|Publication number||US6316732 B1|
|Application number||US 09/420,279|
|Publication date||Nov 13, 2001|
|Filing date||Oct 18, 1999|
|Priority date||Oct 30, 1998|
|Publication number||09420279, 420279, US 6316732 B1, US 6316732B1, US-B1-6316732, US6316732 B1, US6316732B1|
|Inventors||Chua Ah Lim|
|Original Assignee||Gul Technologies Singapore Ltd.|
|Export Citation||BiBTeX, EndNote, RefMan|
|Patent Citations (10), Non-Patent Citations (3), Referenced by (11), Classifications (12), Legal Events (6)|
|External Links: USPTO, USPTO Assignment, Espacenet|
The present invention is related to printed circuit boards and substrates for chips and chip on board. In particular, the present invention is related to methods of producing cavities in single or multiple layer printed circuit boards or substrates.
Printed circuit boards (PCB's), including rigid, flexible, single, double and multilayer boards have found important uses in the semi-conductor and electronic industry. In particular, PCB's with cavities are required to housing electronic devices, and to facilitate wire bonding of chips.
Conventional methods of fabricating a PCB board with a cavity involves cutting out a window in an epoxy or dielectric core layer, and another window from an adhesive or bond film. The two windows are then matched or registered before the bond film and the core layer are laminated onto a second core layer. The bond film is positioned in between the two core layers and cures during the laminating process of heating under pressure such that it acts as a fully cured epoxy-glass layer after lamination.
Two types of adhesive or bond films are available on the market. The traditional or “high flow” film, and the newer “no flow” film. The “high-flow” bond film is in a relatively uncured state before lamination, and tends to seep into the cavity during the lamination process, partially or completely filling the cavity, thus destroying the usefulness of the board. The “no-flow” type bond film will minimize seepage, but is much more expensive, and tends to trap air during the lamination process. Furthermore, due to the pre-cured nature of the material, it does not easily flow around the window edge. Thus the film may not form a good seal at the base of the cavity after lamination, even if the windows are painstakingly registered to high precision.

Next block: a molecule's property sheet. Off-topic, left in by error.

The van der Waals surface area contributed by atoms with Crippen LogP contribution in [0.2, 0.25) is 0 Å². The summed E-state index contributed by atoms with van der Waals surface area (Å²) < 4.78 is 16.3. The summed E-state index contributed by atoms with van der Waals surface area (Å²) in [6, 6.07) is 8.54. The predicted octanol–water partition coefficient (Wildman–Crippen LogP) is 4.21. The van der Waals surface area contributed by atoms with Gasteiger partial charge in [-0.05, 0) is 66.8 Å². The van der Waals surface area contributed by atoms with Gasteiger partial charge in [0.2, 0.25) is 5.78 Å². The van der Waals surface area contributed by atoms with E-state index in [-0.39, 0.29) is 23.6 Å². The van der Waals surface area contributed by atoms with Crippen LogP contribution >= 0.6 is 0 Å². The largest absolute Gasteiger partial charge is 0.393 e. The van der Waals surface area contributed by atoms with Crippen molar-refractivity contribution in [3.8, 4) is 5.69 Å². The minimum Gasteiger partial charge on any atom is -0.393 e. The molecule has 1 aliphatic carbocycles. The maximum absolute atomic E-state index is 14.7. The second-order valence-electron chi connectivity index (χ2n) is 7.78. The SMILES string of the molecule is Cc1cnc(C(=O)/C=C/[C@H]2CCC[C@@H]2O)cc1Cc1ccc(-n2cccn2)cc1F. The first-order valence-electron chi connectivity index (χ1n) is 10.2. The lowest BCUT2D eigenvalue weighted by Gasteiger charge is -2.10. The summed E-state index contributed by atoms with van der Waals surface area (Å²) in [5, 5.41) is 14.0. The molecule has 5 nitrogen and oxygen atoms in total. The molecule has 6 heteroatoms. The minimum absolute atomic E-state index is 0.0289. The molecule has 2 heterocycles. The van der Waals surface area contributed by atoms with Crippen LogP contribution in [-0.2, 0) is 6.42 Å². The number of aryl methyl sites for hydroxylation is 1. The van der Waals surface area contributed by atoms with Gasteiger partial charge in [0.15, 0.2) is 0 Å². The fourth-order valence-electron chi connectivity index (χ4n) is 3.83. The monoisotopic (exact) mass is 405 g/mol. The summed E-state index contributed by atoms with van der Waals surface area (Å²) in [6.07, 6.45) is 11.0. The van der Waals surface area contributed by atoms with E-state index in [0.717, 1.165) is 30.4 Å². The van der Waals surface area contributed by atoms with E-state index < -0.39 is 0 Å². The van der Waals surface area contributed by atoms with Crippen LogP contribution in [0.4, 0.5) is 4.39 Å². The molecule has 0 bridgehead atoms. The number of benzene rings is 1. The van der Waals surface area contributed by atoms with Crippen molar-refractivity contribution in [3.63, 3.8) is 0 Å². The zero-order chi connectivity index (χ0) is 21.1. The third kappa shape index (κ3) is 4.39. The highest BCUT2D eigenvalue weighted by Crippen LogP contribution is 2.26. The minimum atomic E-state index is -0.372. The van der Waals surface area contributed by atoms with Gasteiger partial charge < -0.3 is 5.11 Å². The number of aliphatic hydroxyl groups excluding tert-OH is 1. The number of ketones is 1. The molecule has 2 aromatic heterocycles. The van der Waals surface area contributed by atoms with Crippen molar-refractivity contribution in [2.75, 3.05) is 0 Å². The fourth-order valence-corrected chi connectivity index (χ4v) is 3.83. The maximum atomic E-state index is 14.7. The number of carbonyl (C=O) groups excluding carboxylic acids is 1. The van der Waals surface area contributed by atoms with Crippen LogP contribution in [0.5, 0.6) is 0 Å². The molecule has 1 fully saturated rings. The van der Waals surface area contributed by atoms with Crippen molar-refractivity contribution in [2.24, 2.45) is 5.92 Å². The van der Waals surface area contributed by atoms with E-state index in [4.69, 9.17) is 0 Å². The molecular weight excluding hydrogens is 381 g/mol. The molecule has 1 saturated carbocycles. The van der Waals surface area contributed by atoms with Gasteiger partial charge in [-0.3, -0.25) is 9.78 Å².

In order to ensure the integrity of the cavity during the lamination process, and at the same time maintain the quality of the board after lamination, techniques have been proposed which uses the high-flow bond film, such as in U.S. Pat. No. 4,680,075. Another document, U.S. Pat. No. 5,784,782, further describes a method of using a visco-plastic material which is laid over the registered windows to prevent the high flow bond film material from seeping into the cavity during lamination. These techniques, however, are still rather tedious, due to the window cutting and registering steps.
It is therefore an object of the present invention to provide a method to overcome the shortcomings as stated above.
It is another object of the present invention to provide a simple and timesaving method for producing a printer circuit board with a cavity.
It is a further object to provide a printed circuit board which has a well-defined cavity.